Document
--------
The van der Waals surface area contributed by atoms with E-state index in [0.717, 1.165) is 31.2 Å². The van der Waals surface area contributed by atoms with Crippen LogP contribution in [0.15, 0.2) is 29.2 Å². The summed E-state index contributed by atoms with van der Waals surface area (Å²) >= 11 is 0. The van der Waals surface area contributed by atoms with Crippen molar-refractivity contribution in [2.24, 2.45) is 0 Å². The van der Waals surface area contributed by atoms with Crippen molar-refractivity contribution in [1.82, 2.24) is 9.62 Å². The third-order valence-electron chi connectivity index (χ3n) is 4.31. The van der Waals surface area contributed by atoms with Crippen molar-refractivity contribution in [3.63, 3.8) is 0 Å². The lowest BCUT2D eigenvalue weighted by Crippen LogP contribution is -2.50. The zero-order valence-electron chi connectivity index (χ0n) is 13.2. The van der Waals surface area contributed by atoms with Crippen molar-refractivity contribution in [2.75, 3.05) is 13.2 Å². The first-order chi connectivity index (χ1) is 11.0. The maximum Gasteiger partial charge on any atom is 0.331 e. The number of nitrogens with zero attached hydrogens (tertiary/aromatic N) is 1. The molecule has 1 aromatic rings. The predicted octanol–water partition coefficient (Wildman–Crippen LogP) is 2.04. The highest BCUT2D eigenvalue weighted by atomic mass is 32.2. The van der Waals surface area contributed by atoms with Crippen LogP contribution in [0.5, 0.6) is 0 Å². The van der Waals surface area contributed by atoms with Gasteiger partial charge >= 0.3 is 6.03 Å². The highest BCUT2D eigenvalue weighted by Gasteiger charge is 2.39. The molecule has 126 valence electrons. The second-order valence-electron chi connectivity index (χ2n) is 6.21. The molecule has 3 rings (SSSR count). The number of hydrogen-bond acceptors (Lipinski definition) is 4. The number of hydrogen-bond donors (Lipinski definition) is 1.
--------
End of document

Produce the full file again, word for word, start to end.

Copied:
The van der Waals surface area contributed by atoms with E-state index in [0.717, 1.165) is 31.2 Å². The van der Waals surface area contributed by atoms with Crippen LogP contribution in [0.15, 0.2) is 29.2 Å². The summed E-state index contributed by atoms with van der Waals surface area (Å²) >= 11 is 0. The van der Waals surface area contributed by atoms with Crippen molar-refractivity contribution in [2.24, 2.45) is 0 Å². The van der Waals surface area contributed by atoms with Crippen molar-refractivity contribution in [1.82, 2.24) is 9.62 Å². The third-order valence-electron chi connectivity index (χ3n) is 4.31. The van der Waals surface area contributed by atoms with Crippen molar-refractivity contribution in [3.63, 3.8) is 0 Å². The lowest BCUT2D eigenvalue weighted by Crippen LogP contribution is -2.50. The zero-order valence-electron chi connectivity index (χ0n) is 13.2. The van der Waals surface area contributed by atoms with Crippen molar-refractivity contribution in [2.75, 3.05) is 13.2 Å². The first-order chi connectivity index (χ1) is 11.0. The maximum Gasteiger partial charge on any atom is 0.331 e. The number of nitrogens with zero attached hydrogens (tertiary/aromatic N) is 1. The molecule has 1 aromatic rings. The predicted octanol–water partition coefficient (Wildman–Crippen LogP) is 2.04. The highest BCUT2D eigenvalue weighted by atomic mass is 32.2. The van der Waals surface area contributed by atoms with Crippen LogP contribution in [0.5, 0.6) is 0 Å². The van der Waals surface area contributed by atoms with Gasteiger partial charge >= 0.3 is 6.03 Å². The highest BCUT2D eigenvalue weighted by Gasteiger charge is 2.39. The molecule has 126 valence electrons. The second-order valence-electron chi connectivity index (χ2n) is 6.21. The molecule has 3 rings (SSSR count). The number of hydrogen-bond acceptors (Lipinski definition) is 4. The number of hydrogen-bond donors (Lipinski definition) is 1.